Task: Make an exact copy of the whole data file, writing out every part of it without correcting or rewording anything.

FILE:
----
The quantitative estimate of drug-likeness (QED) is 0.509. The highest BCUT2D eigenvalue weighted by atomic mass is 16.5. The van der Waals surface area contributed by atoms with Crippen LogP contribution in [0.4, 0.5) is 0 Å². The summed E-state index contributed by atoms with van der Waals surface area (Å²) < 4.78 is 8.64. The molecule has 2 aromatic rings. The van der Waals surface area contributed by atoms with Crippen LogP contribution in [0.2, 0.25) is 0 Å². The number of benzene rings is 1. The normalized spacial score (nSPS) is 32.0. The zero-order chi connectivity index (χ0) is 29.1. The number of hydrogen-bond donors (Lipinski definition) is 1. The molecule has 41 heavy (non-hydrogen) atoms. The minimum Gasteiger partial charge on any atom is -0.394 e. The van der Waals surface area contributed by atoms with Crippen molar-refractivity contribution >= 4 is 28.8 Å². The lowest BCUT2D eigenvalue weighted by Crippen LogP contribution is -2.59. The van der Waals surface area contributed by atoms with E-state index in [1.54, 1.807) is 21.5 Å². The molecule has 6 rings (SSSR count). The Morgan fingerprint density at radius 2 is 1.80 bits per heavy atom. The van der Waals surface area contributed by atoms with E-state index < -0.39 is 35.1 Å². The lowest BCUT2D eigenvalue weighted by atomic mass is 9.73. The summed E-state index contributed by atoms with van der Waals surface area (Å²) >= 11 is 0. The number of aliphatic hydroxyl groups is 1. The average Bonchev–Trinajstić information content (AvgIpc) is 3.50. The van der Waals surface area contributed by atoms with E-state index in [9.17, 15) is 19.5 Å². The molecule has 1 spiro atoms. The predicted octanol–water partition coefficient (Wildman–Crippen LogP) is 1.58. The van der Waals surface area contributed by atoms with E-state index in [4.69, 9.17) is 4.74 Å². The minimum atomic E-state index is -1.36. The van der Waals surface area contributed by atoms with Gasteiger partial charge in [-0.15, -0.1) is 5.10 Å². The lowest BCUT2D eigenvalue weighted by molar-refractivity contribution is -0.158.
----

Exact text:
The quantitative estimate of drug-likeness (QED) is 0.509. The highest BCUT2D eigenvalue weighted by atomic mass is 16.5. The van der Waals surface area contributed by atoms with Crippen LogP contribution in [0.4, 0.5) is 0 Å². The summed E-state index contributed by atoms with van der Waals surface area (Å²) < 4.78 is 8.64. The molecule has 2 aromatic rings. The van der Waals surface area contributed by atoms with Crippen LogP contribution in [0.2, 0.25) is 0 Å². The number of benzene rings is 1. The normalized spacial score (nSPS) is 32.0. The zero-order chi connectivity index (χ0) is 29.1. The number of hydrogen-bond donors (Lipinski definition) is 1. The molecule has 41 heavy (non-hydrogen) atoms. The minimum Gasteiger partial charge on any atom is -0.394 e. The van der Waals surface area contributed by atoms with Crippen molar-refractivity contribution >= 4 is 28.8 Å². The lowest BCUT2D eigenvalue weighted by Crippen LogP contribution is -2.59. The van der Waals surface area contributed by atoms with E-state index in [1.54, 1.807) is 21.5 Å². The molecule has 6 rings (SSSR count). The Morgan fingerprint density at radius 2 is 1.80 bits per heavy atom. The van der Waals surface area contributed by atoms with E-state index < -0.39 is 35.1 Å². The lowest BCUT2D eigenvalue weighted by atomic mass is 9.73. The summed E-state index contributed by atoms with van der Waals surface area (Å²) >= 11 is 0. The number of aliphatic hydroxyl groups is 1. The average Bonchev–Trinajstić information content (AvgIpc) is 3.50. The van der Waals surface area contributed by atoms with E-state index in [9.17, 15) is 19.5 Å². The molecule has 1 spiro atoms. The predicted octanol–water partition coefficient (Wildman–Crippen LogP) is 1.58. The van der Waals surface area contributed by atoms with E-state index in [4.69, 9.17) is 4.74 Å². The minimum atomic E-state index is -1.36. The van der Waals surface area contributed by atoms with Gasteiger partial charge in [-0.15, -0.1) is 5.10 Å². The lowest BCUT2D eigenvalue weighted by molar-refractivity contribution is -0.158.